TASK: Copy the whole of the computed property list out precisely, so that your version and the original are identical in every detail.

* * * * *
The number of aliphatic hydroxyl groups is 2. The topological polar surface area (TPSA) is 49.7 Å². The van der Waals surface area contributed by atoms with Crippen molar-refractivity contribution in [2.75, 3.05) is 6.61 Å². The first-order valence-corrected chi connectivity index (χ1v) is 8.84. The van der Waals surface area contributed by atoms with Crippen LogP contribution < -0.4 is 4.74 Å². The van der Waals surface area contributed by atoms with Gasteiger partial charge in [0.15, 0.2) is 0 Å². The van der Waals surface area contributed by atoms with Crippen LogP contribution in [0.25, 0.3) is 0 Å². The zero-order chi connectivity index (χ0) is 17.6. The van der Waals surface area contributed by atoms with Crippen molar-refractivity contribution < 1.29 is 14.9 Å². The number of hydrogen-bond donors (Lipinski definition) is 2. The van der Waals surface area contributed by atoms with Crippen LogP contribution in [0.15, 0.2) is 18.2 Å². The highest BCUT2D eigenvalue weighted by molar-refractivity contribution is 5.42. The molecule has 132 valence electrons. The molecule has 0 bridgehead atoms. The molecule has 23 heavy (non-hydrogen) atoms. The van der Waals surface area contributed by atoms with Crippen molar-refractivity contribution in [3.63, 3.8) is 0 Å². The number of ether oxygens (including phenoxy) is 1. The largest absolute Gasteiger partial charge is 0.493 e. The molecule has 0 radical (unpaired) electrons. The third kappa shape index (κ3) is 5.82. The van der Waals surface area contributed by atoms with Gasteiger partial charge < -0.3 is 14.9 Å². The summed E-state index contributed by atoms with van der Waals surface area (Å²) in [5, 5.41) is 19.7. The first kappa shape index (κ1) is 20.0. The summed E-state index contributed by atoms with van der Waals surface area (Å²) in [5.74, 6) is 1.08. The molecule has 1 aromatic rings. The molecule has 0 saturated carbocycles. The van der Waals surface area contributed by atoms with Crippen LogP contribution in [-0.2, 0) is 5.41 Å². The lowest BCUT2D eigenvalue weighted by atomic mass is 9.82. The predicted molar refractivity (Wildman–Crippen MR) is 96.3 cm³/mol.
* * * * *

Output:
The number of aliphatic hydroxyl groups is 2. The topological polar surface area (TPSA) is 49.7 Å². The van der Waals surface area contributed by atoms with Crippen molar-refractivity contribution in [2.75, 3.05) is 6.61 Å². The first-order valence-corrected chi connectivity index (χ1v) is 8.84. The van der Waals surface area contributed by atoms with Crippen LogP contribution < -0.4 is 4.74 Å². The van der Waals surface area contributed by atoms with Gasteiger partial charge in [0.15, 0.2) is 0 Å². The van der Waals surface area contributed by atoms with Crippen LogP contribution in [0.25, 0.3) is 0 Å². The zero-order chi connectivity index (χ0) is 17.6. The van der Waals surface area contributed by atoms with Crippen molar-refractivity contribution < 1.29 is 14.9 Å². The number of hydrogen-bond donors (Lipinski definition) is 2. The van der Waals surface area contributed by atoms with Crippen LogP contribution in [0.15, 0.2) is 18.2 Å². The highest BCUT2D eigenvalue weighted by molar-refractivity contribution is 5.42. The molecule has 132 valence electrons. The molecule has 0 bridgehead atoms. The molecule has 23 heavy (non-hydrogen) atoms. The van der Waals surface area contributed by atoms with Crippen molar-refractivity contribution in [3.63, 3.8) is 0 Å². The number of ether oxygens (including phenoxy) is 1. The largest absolute Gasteiger partial charge is 0.493 e. The molecule has 0 radical (unpaired) electrons. The third kappa shape index (κ3) is 5.82. The van der Waals surface area contributed by atoms with Gasteiger partial charge < -0.3 is 14.9 Å². The summed E-state index contributed by atoms with van der Waals surface area (Å²) in [5, 5.41) is 19.7. The first kappa shape index (κ1) is 20.0. The summed E-state index contributed by atoms with van der Waals surface area (Å²) in [5.74, 6) is 1.08. The molecule has 1 aromatic rings. The molecule has 0 saturated carbocycles. The van der Waals surface area contributed by atoms with Crippen LogP contribution in [-0.2, 0) is 5.41 Å². The lowest BCUT2D eigenvalue weighted by atomic mass is 9.82. The predicted molar refractivity (Wildman–Crippen MR) is 96.3 cm³/mol.